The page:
Americans are increasingly turning to software programs to prepare their income tax returns. But before clicking ‘E-file,’ taxpayers should be aware of a recent line of Tax Court cases indicating that software programs don’t offer the same penalty protections as your friendly, neighborhood accountant.
One penalty provision every taxpayer should be aware of is found in I.R.C. § 6662, the accuracy-related penalty section. This provision says that whenever a taxpayer understates their tax liability because of negligence, the I.R.S. can add a penalty to the taxpayer’s bill equal to 20% of the taxpayer’s deficiency. I.R.C. §6662(b)(1). Similarly, anytime a taxpayer substantially understates their tax liability, defined in the internal revenue code as an understatement by the greater of $5,000 or 10% of the liability required to be reported on the taxpayers return, the I.R.S. can assert the same 20% penalty. I.R.C. §6662(b)(2), I.R.C. §6662(d). When faced with these penalties, taxpayers can argue that they qualify for an exception from the penalty because they had a reasonable cause for the understatement and acted with good faith. I.R.C. §6664(c). In determining whether a taxpayer acted with reasonable cause and good faith, a court will look at all the pertinent facts and circumstances. Treas. Reg. § 1.6664-1(b)(1).
For taxpayers who have relied on accountants, this exception is especially helpful as the treasury regulations state that relying on a tax professional may constitute reasonable cause. Treas. Reg. §1.6664-4(c). But for taxpayers who have relied on software programs to help them prepare their tax returns, the exception has proved to be less helpful.
In several recent Tax Court cases, taxpayers have argued that they should not have to pay accuracy-related penalties because they reasonably relied on tax return preparation software programs to help them prepare and file their tax returns. In one of the first cases dealing with the use of tax preparation software programs, the Tax Court upheld the penalty and briefly stated that, “Tax return preparation software is only as good as the information one inputs into it.” Bunney v. Commissioner, 114 T.C. 259, 267 (2000).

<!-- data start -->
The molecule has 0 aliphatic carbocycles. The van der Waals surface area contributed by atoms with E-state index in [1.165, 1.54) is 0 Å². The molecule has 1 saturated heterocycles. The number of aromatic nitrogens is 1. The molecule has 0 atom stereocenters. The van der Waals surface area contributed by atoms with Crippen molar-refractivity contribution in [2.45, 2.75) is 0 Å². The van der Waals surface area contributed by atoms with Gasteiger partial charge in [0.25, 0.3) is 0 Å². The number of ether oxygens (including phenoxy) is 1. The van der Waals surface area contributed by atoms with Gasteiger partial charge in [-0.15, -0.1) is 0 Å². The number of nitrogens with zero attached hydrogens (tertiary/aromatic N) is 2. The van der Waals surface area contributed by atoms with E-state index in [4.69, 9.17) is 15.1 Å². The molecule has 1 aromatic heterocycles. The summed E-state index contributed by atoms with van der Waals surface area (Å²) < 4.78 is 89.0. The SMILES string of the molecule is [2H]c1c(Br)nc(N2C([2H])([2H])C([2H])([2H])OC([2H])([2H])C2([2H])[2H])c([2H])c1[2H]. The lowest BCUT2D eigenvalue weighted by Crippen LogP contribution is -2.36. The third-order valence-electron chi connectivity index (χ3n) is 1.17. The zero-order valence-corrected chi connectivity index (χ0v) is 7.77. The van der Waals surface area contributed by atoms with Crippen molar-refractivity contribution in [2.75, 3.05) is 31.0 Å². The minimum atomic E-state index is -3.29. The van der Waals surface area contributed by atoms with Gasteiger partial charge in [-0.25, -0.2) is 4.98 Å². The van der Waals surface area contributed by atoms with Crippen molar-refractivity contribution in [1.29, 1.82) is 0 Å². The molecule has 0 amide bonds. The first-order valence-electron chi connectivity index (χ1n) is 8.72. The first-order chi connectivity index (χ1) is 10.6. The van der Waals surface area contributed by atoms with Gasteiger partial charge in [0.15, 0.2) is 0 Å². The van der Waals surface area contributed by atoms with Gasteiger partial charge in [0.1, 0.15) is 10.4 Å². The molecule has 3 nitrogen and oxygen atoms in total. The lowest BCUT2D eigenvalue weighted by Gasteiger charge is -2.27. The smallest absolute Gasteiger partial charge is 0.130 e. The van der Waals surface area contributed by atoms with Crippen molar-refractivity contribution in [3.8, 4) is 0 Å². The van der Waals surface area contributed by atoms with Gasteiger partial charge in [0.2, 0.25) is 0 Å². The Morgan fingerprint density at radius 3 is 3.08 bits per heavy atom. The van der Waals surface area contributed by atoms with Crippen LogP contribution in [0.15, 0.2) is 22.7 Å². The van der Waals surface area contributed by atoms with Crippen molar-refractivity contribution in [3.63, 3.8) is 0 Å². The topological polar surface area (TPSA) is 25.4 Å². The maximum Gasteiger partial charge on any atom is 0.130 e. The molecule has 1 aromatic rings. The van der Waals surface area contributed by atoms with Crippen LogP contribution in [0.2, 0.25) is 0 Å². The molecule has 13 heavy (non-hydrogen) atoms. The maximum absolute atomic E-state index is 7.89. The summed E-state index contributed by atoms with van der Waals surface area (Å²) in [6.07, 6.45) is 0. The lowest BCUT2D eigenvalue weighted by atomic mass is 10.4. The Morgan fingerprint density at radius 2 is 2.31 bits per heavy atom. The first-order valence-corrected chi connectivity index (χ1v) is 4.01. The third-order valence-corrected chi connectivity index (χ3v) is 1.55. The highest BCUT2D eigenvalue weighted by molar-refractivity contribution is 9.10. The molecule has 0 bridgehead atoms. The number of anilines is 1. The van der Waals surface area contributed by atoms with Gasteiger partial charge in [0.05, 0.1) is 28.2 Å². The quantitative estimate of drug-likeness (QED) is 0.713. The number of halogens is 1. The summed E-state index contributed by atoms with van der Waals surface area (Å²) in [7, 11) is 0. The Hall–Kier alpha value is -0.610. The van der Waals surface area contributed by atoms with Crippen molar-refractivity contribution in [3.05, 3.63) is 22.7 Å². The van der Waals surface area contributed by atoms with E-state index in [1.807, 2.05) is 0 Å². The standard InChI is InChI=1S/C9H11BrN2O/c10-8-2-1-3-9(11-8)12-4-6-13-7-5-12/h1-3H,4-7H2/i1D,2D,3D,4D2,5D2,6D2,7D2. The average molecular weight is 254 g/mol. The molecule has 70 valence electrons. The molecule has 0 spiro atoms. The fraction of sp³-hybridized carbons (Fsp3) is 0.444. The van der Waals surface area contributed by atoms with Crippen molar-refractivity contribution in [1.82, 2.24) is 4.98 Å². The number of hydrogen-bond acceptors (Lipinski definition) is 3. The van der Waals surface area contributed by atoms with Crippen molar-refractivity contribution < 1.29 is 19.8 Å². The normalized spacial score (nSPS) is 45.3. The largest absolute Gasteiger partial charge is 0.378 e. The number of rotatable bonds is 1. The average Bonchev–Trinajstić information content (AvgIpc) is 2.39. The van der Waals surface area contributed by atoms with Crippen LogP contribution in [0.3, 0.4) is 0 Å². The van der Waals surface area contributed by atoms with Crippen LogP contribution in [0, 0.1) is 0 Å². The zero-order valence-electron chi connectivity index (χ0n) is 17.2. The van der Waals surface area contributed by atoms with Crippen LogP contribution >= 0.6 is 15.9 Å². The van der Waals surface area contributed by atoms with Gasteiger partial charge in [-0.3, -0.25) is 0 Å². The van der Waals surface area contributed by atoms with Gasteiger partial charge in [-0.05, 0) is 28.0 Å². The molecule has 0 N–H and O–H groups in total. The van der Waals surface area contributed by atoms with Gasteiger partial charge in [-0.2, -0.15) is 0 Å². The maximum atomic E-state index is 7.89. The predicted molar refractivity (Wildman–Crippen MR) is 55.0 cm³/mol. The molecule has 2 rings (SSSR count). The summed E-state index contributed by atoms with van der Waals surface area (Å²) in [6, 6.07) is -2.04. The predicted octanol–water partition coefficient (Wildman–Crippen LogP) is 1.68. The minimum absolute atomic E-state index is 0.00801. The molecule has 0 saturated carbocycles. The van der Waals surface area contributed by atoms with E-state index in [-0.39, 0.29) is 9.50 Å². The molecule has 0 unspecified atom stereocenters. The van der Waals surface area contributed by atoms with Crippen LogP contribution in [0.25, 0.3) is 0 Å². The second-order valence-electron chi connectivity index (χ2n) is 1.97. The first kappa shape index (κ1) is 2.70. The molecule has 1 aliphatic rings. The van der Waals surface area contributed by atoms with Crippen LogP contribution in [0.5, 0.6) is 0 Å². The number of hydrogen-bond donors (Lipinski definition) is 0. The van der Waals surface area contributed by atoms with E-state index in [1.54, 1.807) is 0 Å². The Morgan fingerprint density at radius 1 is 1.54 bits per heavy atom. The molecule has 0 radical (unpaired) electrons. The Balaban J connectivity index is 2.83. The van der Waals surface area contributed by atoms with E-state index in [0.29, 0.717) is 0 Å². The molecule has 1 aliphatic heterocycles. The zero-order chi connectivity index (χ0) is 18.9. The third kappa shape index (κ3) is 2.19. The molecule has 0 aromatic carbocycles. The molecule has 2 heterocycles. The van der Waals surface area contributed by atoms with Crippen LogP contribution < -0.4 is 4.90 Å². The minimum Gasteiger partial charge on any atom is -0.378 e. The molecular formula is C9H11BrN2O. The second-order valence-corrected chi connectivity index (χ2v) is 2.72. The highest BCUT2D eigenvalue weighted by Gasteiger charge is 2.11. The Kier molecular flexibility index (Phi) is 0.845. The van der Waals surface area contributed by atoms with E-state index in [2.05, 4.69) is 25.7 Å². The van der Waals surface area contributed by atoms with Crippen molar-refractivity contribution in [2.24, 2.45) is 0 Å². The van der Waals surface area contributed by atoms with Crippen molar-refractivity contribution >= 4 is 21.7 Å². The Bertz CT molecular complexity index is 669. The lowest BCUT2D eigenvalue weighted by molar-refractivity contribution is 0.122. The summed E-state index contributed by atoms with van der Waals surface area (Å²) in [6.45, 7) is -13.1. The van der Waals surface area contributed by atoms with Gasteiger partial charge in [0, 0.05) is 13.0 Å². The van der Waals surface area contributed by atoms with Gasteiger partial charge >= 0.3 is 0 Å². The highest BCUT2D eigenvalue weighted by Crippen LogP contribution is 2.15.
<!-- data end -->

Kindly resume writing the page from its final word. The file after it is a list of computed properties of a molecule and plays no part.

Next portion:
As this software has become more popular in recent years, the Tax Court has spent more time addressing the issue. In 2010, Mr. and Mrs. Lam filed a joint tax return using the TurboTax program. Lam v. Commissioner, T.C. Memo 2010-82. When the I.R.S. found that the Lams had made several mistakes, the Service asserted an accuracy-related penalty against the couple. The Lams tried to argue that they were not liable for the penalty because they made consistent mistakes using TurboTax. Id. The Tax Court was not persuaded that the use of the software program alone could establish reasonable cause. While acknowledging that relying on a tax professional to help prepare your return may amount to good faith, the Court found that reliance on the software program alone was not enough to establish reasonable cause. Id.
In 2011, another case addressed whether use of a software program could amount to reasonable cause and good faith. The Tax Court considered the arguments of Mr. and Mrs. Anyika who also used the TurboTax program to prepare their tax returns. The couple argued that they had acted reasonably in relying on the program, but again the court noted that they had not consulted a tax professional, and instead mistakenly completed their tax returns using the TurboTax program. Anyika v. Commissioner, T.C. Memo 2011-69. The Court again ruled that the misuse of tax return preparation software, even if accidental, is not enough to establish reasonable cause and good faith.
So for those taxpayers using tax preparation programs, remember that use of the software alone is not guaranteed to protect you from penalties in the event that you make a mistake. The regulations indicate that consulting a tax professional, reading I.R.S. publications, and carefully reviewing your tax return before filing are all factors that can help establish reasonable cause. See Treas. Reg. §1.6664-1(b), Lam v. Commissioner, T.C. Memo 2010-82.